🚗 🚙 Turn your trusty old car into trustworthy journalism Learn more
Marketplace Scratch Pad

Morning Reading

Scott Jagow Sep 10, 2009

President Obama made another push for health care last night, but is he making a mistake by focusing too much on that and not enough on the economy and financial regulation? Some opinions in today’s morning reading:

Reactions to Obama’s speech on health care (PBS NewsHour)

It’s still the economy, stupid (Daniel Henninger/Wall Street Journal):

To save himself and his party from enduring another health-care debacle, Barack Obama should put his agenda on the back burner, bend his efforts to raising the economy, and rebuild his political capital by taking credit for the inevitable rebound. That just might minimize the impending loss of House seats and allow him to revisit his wish list in 2011. The alternative is promising big, accomplishing little and getting credit for nothing. This could be America’s greatest failed presidency.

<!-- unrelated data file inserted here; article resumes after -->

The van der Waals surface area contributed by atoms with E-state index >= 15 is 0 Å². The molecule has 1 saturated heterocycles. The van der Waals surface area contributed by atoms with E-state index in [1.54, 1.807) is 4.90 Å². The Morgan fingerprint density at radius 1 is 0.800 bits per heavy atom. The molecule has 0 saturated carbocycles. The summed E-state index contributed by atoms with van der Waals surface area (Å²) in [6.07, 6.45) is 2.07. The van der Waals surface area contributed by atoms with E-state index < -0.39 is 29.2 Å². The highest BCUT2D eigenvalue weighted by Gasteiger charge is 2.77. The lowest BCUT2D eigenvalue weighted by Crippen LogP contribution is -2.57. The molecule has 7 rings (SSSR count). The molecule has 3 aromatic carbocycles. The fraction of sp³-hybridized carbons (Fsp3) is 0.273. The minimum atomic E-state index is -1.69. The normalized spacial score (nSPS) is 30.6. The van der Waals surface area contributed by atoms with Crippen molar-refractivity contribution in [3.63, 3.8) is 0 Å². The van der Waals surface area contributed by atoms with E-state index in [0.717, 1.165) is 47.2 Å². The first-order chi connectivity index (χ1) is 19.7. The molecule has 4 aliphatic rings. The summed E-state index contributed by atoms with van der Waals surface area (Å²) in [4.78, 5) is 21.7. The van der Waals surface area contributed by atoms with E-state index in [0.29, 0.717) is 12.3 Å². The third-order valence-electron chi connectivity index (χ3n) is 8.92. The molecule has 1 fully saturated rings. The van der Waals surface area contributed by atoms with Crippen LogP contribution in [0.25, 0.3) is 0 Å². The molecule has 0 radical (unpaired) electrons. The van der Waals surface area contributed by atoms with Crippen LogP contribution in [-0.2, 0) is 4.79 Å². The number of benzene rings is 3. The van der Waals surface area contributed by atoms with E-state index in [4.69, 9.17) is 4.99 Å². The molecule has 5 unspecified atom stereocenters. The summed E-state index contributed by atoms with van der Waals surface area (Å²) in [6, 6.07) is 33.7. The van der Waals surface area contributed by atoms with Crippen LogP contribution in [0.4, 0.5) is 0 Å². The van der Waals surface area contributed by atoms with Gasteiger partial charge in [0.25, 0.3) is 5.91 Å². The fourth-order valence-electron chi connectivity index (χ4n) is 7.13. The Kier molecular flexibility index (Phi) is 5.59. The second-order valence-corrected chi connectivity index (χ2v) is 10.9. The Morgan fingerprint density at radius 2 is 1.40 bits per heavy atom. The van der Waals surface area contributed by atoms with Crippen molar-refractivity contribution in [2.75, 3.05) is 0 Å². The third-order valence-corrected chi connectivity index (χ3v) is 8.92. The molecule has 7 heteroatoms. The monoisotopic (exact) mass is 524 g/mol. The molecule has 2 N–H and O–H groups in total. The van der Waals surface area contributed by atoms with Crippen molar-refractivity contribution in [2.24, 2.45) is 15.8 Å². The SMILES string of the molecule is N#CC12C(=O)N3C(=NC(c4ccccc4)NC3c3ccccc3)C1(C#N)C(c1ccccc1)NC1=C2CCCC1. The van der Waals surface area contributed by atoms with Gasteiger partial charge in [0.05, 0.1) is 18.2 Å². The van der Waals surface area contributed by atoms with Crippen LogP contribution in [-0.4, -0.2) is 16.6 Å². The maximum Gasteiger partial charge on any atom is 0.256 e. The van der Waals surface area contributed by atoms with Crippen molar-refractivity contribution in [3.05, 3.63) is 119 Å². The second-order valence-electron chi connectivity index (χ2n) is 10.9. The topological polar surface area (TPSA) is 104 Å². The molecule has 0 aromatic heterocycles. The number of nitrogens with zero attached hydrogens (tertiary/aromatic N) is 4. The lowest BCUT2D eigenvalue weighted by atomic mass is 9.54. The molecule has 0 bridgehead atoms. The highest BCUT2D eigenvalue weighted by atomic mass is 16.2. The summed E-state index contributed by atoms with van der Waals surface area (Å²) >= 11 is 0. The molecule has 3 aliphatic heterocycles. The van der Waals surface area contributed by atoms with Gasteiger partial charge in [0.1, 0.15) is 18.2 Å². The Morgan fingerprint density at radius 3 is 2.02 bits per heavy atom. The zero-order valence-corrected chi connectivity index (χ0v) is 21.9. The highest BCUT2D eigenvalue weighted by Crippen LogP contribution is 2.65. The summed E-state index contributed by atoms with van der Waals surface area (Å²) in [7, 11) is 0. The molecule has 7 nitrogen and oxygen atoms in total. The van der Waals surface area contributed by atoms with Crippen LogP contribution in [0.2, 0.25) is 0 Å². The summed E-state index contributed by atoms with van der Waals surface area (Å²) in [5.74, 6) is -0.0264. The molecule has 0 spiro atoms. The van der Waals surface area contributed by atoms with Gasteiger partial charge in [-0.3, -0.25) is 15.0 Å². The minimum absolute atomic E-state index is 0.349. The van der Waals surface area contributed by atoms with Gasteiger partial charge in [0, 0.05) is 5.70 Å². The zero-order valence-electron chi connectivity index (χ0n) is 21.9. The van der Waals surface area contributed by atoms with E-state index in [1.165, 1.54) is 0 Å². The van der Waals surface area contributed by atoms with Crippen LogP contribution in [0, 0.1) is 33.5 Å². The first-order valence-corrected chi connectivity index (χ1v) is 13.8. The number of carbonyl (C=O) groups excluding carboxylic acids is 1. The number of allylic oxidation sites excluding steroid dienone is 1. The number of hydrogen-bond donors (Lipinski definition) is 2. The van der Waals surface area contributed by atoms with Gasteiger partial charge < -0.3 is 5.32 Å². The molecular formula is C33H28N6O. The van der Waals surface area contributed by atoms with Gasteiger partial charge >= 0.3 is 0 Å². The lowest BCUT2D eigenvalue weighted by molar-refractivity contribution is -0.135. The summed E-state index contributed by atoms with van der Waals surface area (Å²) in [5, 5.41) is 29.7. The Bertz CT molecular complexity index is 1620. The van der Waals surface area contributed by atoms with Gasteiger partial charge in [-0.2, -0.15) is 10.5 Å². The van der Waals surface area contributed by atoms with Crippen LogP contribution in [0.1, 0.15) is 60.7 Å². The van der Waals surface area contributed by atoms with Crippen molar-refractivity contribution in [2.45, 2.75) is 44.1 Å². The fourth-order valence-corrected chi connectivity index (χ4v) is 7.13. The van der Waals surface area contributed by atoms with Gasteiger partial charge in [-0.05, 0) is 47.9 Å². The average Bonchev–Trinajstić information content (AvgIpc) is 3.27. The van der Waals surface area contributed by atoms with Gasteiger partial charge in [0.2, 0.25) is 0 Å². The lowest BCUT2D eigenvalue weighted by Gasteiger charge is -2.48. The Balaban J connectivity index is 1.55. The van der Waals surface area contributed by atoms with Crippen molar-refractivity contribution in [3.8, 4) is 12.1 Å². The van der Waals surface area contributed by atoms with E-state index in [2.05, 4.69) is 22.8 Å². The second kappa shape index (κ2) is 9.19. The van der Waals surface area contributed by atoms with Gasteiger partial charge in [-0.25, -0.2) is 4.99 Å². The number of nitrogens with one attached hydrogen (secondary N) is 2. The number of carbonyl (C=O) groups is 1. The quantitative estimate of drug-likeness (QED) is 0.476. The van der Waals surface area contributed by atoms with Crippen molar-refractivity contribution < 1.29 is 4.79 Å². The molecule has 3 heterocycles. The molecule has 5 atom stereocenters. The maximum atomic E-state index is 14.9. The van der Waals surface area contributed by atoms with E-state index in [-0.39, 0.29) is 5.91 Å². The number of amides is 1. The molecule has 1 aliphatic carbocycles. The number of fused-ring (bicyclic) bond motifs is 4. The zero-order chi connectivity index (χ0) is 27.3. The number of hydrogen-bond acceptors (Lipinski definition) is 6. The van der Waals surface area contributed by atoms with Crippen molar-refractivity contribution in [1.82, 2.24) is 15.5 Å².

Tactical error: Health Care vs Financial Regulation (Big Picture):

What we got instead, was the usual lobbying efforts by the finance industry. They own Congress, lock stock and barrel, and they throttled Financial Reform. It did not help that the Obama economic team is filled with defenders of the Status Quo — primarily Summers, but it appears Geithner also — the dynamic duo that fiddled while the economy burned.

Such dithering can be fatal to an administration.

Built on Belief: One year after the fall of Lehman Brothers (Marketplace)

A permanent job has become a fleeting idea (Forbes)

Understanding the inflation in the pipeline (Investor’s Business Daily)

Don’t believe that Goldman Sach’s CEO feels your pain (Fortune)

Why the express lane isn’t faster (Dan Meyer)

There’s a lot happening in the world.  Through it all, Marketplace is here for you. 

You rely on Marketplace to break down the world’s events and tell you how it affects you in a fact-based, approachable way. We rely on your financial support to keep making that possible. 

Your donation today powers the independent journalism that you rely on. For just $5/month, you can help sustain Marketplace so we can keep reporting on the things that matter to you.